With a lukewarm homebuying season, many originators are left wondering how to tap into the more than $1 trillion in loans still available this year. This challenging market has made finding new business harder than ever. But there’s still time to make 2023 a prosperous year! Join us on Thursday, July 20 at 2PM ET/11AM PT for an NMP Webinar, Making A Great Second Half of 2023 (even with a slow homebuying season). Mike Darne, VP of Marketing at CreditXpert, will unravel the trends of this spring, help you discover potential new loans hiding in your database via the Mortgage Credit Potential Index (MCPI), and reveals the critical element that can supercharge your pipeline. You’ll also learn the key element that will empower your sales efforts (hint: trust). This is your chance to turn the tide and seize the opportunity for a successful second half of 2023. Register for the webinar here.
Are you leaking revenue from uncollected appraisal fees? Book a complimentary consultation with one of Reggora’s mortgage solutions specialists to calculate how much you’re losing in fees each year. We’ll calculate your annual losses, benchmark them against 2023 mortgage industry averages from STRATMOR Group, and show you how to eliminate that leakage.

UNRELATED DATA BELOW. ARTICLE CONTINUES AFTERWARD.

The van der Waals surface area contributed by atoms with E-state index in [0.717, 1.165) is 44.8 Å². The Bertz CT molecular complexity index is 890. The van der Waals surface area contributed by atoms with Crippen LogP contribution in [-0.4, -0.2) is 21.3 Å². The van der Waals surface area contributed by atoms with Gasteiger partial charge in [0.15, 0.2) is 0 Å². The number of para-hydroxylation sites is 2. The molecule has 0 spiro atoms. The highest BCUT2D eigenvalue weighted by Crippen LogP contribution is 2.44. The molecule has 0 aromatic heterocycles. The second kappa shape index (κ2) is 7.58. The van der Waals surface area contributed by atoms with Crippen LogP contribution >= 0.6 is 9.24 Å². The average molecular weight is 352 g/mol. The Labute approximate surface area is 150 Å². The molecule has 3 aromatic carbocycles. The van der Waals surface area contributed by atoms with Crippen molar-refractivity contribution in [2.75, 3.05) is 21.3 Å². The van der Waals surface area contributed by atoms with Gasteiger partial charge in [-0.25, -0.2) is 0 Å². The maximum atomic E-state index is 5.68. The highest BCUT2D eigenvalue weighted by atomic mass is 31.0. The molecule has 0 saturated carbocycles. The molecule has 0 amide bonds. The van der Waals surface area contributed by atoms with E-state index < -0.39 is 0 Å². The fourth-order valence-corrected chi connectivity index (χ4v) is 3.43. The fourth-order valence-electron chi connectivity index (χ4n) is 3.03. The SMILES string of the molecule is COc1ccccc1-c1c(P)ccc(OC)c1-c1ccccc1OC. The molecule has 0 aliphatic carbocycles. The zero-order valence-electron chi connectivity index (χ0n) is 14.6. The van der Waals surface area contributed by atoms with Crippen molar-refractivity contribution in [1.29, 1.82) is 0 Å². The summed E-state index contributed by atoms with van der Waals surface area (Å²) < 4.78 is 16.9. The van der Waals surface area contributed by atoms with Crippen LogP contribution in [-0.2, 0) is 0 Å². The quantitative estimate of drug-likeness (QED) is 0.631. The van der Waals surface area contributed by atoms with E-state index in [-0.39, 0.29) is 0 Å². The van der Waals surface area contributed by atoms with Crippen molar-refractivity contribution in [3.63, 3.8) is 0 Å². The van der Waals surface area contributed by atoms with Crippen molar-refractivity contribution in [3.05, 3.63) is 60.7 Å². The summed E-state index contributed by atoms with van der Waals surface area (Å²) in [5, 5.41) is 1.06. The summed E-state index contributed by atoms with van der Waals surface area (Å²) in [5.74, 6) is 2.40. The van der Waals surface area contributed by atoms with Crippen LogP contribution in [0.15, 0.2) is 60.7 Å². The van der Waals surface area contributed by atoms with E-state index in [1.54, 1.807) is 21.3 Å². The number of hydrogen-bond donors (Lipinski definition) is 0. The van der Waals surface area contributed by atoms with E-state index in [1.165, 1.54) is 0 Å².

Rocket Pro TPO gives power back to the broker with innovative technology like Pathfinder. Seeing the need to provide partners with 24/7 access to definitive answers, Pathfinder was developed as a tool that brokers can use to grow and scale their business. It’s a searchable knowledge base with mortgage guidance and process info that can be accessed anytime from anywhere and on any device. A knowledge base built on thousands of years of cumulative experience and knowledge in the mortgage industry, Pathfinder is one of the many ways Rocket Pro TPO is empowering their broker partners. Learn more about a Rocket Pro TPO partnership today, and save the date for the next IGNITE Live on Tuesday, July 11th at 2 p.m. ET. Mike Fawaz, EVP of Rocket Pro TPO, is sharing some lesser-known facts about Rocket Pro TPO that can benefit your business! Sign up with the link here!